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President Obama signs law blocking "libel tourism" in US courts

President Barack Obama recently signed new legislation that will protect journalists, authors and publishers from becoming victims of defamation lawsuits filed in countries with harsh libel laws that discourage critical media, reports Freedom House. The practice of filing libel lawsuits in foreign countries with weak libel protections is called "libel tourism." Countries like England continue to permit this practice with foreign plaintiffs bringing libel actions against foreign defendants in British courts, regardless of where the alleged offense occurred.

"Libel tourism" is used by wealthy individuals and high-profile public figures to quash accusations of wrongdoing. The legislation signed by President Obama bars US federal courts from recognising judgements from foreign courts that are not in accordance with US constitutional protections for free expression.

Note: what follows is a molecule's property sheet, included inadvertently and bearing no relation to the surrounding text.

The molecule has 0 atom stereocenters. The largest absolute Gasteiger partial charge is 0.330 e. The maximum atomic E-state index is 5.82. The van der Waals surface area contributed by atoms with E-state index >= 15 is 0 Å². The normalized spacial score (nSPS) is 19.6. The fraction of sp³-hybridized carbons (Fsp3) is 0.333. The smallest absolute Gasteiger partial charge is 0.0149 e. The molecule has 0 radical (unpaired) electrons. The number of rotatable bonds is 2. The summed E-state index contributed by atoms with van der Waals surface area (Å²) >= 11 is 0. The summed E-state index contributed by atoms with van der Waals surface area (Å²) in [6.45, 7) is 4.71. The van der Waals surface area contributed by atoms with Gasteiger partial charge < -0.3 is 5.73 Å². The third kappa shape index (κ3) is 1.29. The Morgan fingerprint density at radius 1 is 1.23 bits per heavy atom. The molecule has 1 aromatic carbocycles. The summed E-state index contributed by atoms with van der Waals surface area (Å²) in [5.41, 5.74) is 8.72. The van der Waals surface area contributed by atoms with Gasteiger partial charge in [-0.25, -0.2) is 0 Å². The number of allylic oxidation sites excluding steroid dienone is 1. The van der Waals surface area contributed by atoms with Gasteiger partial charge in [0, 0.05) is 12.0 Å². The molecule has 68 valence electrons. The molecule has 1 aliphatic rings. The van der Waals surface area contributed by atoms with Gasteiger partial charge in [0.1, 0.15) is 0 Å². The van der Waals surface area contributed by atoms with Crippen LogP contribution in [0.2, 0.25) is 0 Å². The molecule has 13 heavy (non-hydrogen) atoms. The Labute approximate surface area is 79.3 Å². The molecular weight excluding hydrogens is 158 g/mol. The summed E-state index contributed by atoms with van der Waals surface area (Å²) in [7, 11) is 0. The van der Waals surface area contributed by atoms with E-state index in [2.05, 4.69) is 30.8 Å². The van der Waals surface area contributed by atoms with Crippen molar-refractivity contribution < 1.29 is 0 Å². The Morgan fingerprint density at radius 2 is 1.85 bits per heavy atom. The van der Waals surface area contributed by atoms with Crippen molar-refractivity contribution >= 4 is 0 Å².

England is popular with foreign claimants because in British law the defendant carries the burden of proof, suggesting that the reputation of the claimant is more important than the free speech of the defendant. Brazil, Australia, Indonesia and Singapore have also been noted as having weak protections for journalists, researchers and publishers.

"Regardless of the final outcome in courts, the high financial burden generated by 'libel tourism' lawsuits presents a dangerous disincentive for exposing wrongdoing by government officials, businesspersons and private citizens," said Freedom House.

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